This conference has been such a strange experience for me. At E3, everybody is eagerly playing the games on the show floor. There’s a palpable eagerness to see what’s new (though, of course, “what’s new” is rarely all that new.) I guess that somehow I was expecting to see the same sort of thing here… fitness professionals eagerly trying out new equipment, sweating up a storm, etc.
Mmm… not so much. The floor has rarely buzzed with activity. This is possibly because much of the equipment on display doesn’t seem all that terribly different from equipment that I saw in gyms ten years ago. And, in general, attendees seem more excited about going for a run outside (the weather here is amazing!) than checking out the latest, greatest weight machines. I’m even starting to miss the obnoxiously loud music at E3. ;-)
Anyway, back to games (or, more specifically, exertainment). There are surprisingly few companies showing off game fitness products. Cateye has some spiffy DDR pads on display, as well as the latest version of their GameBike (the picture on the right is me trying it out.) The GameBike only supports racing games, which makes sense since it relies on the PS2 for content, and our studies have shown that most other commercial console titles are simply too complex for use in an exercise environment. People can’t handle both the game and the peddling.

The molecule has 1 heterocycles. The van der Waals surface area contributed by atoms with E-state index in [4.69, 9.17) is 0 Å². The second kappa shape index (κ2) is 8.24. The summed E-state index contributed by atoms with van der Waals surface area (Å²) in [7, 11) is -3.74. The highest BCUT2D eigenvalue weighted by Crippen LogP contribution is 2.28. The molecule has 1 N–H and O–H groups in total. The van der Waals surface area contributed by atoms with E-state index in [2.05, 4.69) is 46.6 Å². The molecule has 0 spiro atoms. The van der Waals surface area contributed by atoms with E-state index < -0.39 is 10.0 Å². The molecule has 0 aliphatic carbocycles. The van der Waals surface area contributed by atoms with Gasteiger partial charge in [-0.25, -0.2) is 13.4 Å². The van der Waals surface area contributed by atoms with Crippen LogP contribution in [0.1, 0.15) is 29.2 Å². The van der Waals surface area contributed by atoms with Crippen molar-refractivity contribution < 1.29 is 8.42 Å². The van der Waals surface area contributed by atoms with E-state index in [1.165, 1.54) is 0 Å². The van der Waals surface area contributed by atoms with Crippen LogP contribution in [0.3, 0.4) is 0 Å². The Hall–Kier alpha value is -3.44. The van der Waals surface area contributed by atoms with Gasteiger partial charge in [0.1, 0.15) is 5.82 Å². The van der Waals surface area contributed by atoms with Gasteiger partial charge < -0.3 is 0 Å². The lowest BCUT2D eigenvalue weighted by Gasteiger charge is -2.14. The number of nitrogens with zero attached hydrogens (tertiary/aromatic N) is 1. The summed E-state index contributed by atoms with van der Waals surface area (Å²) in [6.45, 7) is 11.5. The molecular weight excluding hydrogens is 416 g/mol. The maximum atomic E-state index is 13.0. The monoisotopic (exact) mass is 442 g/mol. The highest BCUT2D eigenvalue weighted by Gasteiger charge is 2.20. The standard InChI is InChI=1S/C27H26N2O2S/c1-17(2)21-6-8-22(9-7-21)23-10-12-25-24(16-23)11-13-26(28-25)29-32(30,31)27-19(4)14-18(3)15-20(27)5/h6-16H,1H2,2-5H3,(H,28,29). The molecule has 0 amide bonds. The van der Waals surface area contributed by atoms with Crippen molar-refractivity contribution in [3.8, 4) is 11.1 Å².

I’ve always felt that custom-designed casual games are the better option — more variety, more control over the exercise experience, broader demographic appeal, etc. However, I have to admit that it was fun racing around on the bike! Time will tell if significant numbers of gym-goers will tolerate nothing but racing games over long periods of time. (This model is being adopted by several startups in the exertainment space, not just Cateye).